Here was the veritable “deus ex machina” for the BIDC. Apparently, there would be no need to engage in nettlesome and dilatory social dialogue with the union as to the aptest mode of selection for termination; no need to incur the costs of redundancy; no need to justify on any other ground the objectively alarming spectacle of putting relatively young people out to pasture in contradistinction to the prevailing local norm of compulsory retirement at 67 years. The provision in the statute was clear.
As I have already written in this space, this view failed to take into account subsequent legislation affecting the termination of employment of those in statutory corporations, and I need not comment further on this particular point. However, a number of other legal issues have now arisen as sequelae of this dispute that provide a fertile source for detached commentary.
Among these are, not in any order of significance, the notion of payment of wages for those workers of the Sanitation Service Authority who are alleged to have withheld their labour in solidarity with their comrades in the NUPW; the allied question of the legality of secondary or sympathy industrial action; the distinction, if any, between a forced retirement and a dismissal; the fairest method of selection for redundancy; the extent of parliamentary power under section 48 of the Constitution; the issue of the designation of the sanitation services as an essential service; and whether the “go-slow” may be categorised as identical to strike action.
Payment of wages
The law is clear that a worker is entitled to be paid his or her wages so long as he or she is ready and willing to work only. This is to be taken as stated, so that even if the employer is unable to provide work for the worker, the ready and willing worker is entitled to be paid his or her wages, unless he or she is dismissed, laid off, put on short time or the employer is able to establish that the contract has otherwise come to a end or has been suspended.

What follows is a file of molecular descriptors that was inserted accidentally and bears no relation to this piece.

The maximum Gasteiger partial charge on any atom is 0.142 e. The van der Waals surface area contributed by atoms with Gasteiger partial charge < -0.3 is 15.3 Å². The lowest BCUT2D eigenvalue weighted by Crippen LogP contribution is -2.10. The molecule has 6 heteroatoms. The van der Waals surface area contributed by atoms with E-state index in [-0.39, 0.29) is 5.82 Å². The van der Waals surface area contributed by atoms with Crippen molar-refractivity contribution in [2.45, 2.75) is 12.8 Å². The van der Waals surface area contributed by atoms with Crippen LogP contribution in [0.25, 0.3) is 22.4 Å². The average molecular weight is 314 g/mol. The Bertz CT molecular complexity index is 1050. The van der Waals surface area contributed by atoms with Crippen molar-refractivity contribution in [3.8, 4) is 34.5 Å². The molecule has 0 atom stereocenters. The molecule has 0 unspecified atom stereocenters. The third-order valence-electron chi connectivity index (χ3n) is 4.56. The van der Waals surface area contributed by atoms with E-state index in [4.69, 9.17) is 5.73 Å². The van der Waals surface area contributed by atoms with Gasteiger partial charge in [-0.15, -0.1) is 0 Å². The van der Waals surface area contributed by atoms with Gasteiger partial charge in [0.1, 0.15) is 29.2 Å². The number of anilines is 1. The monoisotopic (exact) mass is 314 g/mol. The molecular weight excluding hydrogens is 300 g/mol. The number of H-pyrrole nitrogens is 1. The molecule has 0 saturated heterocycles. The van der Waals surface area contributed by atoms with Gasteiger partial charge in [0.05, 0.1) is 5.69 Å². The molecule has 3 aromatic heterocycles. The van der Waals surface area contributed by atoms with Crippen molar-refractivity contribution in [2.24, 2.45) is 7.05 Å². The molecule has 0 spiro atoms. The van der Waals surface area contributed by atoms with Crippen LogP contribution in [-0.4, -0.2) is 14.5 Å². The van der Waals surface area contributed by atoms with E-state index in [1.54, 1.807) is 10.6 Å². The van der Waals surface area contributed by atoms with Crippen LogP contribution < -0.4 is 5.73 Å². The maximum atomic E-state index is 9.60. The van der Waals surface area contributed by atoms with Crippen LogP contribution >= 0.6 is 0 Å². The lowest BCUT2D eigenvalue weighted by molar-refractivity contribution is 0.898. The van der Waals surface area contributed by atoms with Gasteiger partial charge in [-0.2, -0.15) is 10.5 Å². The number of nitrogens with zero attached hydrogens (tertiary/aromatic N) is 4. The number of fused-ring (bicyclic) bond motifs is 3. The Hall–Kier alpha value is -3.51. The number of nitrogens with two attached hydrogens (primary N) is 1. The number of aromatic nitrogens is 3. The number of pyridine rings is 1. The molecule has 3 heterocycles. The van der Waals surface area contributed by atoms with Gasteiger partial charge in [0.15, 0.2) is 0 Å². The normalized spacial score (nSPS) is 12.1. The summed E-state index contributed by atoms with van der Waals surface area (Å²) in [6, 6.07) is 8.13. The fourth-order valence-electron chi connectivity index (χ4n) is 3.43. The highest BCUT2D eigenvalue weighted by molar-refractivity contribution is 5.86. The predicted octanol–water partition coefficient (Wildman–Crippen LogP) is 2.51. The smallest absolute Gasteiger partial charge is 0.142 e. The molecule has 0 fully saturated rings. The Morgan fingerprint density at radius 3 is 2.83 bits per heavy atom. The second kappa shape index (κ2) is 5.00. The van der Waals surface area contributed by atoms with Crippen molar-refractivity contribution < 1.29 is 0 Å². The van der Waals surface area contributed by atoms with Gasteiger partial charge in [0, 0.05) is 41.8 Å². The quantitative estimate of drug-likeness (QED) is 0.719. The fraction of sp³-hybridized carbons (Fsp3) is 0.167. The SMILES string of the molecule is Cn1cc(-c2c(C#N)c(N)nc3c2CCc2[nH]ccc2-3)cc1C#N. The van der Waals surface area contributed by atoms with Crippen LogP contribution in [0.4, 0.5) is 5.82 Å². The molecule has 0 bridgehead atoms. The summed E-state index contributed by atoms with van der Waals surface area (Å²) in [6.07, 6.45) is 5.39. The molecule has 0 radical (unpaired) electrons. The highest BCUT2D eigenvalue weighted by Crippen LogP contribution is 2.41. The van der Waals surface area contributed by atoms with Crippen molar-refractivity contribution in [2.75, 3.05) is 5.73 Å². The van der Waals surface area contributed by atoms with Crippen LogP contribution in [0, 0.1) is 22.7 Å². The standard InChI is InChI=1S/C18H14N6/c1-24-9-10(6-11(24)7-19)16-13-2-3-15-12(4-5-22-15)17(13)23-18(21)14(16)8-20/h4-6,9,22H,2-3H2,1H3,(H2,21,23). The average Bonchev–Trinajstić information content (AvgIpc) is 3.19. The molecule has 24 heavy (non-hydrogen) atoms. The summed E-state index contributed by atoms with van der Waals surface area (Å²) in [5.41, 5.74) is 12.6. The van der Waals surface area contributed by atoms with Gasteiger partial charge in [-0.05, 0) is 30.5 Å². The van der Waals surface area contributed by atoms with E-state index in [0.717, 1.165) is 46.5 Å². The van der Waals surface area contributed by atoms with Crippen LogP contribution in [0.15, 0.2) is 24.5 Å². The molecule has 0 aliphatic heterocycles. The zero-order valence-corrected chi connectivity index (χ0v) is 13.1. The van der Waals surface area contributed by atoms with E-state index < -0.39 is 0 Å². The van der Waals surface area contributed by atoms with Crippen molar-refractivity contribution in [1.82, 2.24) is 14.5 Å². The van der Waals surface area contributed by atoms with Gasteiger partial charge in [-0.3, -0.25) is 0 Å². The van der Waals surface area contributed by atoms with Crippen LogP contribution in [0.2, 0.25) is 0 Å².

While this rule may be altered by agreement of the parties, as has occurred previously, there still remains the vexed question of who bears the burden of establishing that the worker was indeed ready and willing to work. On the accepted principle that he who affirms must prove, it would seem that in the present situation where the Sanitation Service Authority has declared an intention “not to pay one red cent”, that the workers will have to show that they presented themselves for work on the disputed occasion and were forced, through no fault of their own, from undertaking the assigned tasks or that there was a valid excuse for them not to present themselves for work at those times.
The sympathy or secondary strike
This has been defined as the phenomenon “where workers come out in support of another strike”. There is no existing local legislation governing this matter, so that a workers’ organisation that is either the bargaining agent for, or allied to the bargaining agent for a body of workers for whose functioning is critical to the welfare of the society is all the stronger for its ability to call these workers out or have them called out in solidarity with their comrades in another field. Although some jurisdictions have enacted legislation that proscribes this form of industrial action, the international labour law that Barbados has ratified is less rigid, pointing out that a general prohibition of these strikes may lead to abuse and that workers should be able to take such action providing that the initial strike that they are supporting is itself lawful.
To be continued…